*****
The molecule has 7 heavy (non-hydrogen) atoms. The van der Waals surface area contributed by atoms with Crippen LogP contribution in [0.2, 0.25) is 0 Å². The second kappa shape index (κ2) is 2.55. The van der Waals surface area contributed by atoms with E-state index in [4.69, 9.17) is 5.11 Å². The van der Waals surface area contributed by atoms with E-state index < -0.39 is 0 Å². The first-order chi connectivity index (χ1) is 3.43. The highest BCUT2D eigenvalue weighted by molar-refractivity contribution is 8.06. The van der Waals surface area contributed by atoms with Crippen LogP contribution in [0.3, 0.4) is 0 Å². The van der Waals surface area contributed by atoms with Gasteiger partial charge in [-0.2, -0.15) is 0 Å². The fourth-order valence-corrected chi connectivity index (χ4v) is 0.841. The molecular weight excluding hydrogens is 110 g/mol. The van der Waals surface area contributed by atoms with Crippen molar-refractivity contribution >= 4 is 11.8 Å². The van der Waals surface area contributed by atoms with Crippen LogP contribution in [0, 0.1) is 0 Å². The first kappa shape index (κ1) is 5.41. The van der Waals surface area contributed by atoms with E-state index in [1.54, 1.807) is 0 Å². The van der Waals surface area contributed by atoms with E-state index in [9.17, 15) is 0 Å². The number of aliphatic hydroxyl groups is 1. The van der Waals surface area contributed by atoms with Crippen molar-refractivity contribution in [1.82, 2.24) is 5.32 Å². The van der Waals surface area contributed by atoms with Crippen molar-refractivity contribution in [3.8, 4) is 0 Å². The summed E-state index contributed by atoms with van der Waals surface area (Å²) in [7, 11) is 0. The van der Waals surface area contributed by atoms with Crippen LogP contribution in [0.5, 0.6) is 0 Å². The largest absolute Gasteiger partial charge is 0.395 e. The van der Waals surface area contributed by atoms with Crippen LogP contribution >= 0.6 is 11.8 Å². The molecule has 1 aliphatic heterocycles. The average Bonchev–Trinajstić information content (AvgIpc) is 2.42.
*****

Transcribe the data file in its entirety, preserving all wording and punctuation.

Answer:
The molecule has 7 heavy (non-hydrogen) atoms. The van der Waals surface area contributed by atoms with Crippen LogP contribution in [0.2, 0.25) is 0 Å². The second kappa shape index (κ2) is 2.55. The van der Waals surface area contributed by atoms with E-state index in [4.69, 9.17) is 5.11 Å². The van der Waals surface area contributed by atoms with E-state index < -0.39 is 0 Å². The first-order chi connectivity index (χ1) is 3.43. The highest BCUT2D eigenvalue weighted by molar-refractivity contribution is 8.06. The van der Waals surface area contributed by atoms with Crippen LogP contribution in [0.3, 0.4) is 0 Å². The van der Waals surface area contributed by atoms with Gasteiger partial charge in [-0.2, -0.15) is 0 Å². The fourth-order valence-corrected chi connectivity index (χ4v) is 0.841. The molecular weight excluding hydrogens is 110 g/mol. The van der Waals surface area contributed by atoms with Crippen molar-refractivity contribution >= 4 is 11.8 Å². The van der Waals surface area contributed by atoms with Crippen LogP contribution in [0, 0.1) is 0 Å². The first kappa shape index (κ1) is 5.41. The van der Waals surface area contributed by atoms with E-state index in [1.54, 1.807) is 0 Å². The van der Waals surface area contributed by atoms with E-state index in [9.17, 15) is 0 Å². The number of aliphatic hydroxyl groups is 1. The van der Waals surface area contributed by atoms with Crippen molar-refractivity contribution in [1.82, 2.24) is 5.32 Å². The van der Waals surface area contributed by atoms with Crippen molar-refractivity contribution in [3.8, 4) is 0 Å². The summed E-state index contributed by atoms with van der Waals surface area (Å²) in [7, 11) is 0. The van der Waals surface area contributed by atoms with Crippen LogP contribution in [0.5, 0.6) is 0 Å². The largest absolute Gasteiger partial charge is 0.395 e. The van der Waals surface area contributed by atoms with Crippen LogP contribution >= 0.6 is 11.8 Å². The molecule has 1 aliphatic heterocycles. The average Bonchev–Trinajstić information content (AvgIpc) is 2.42.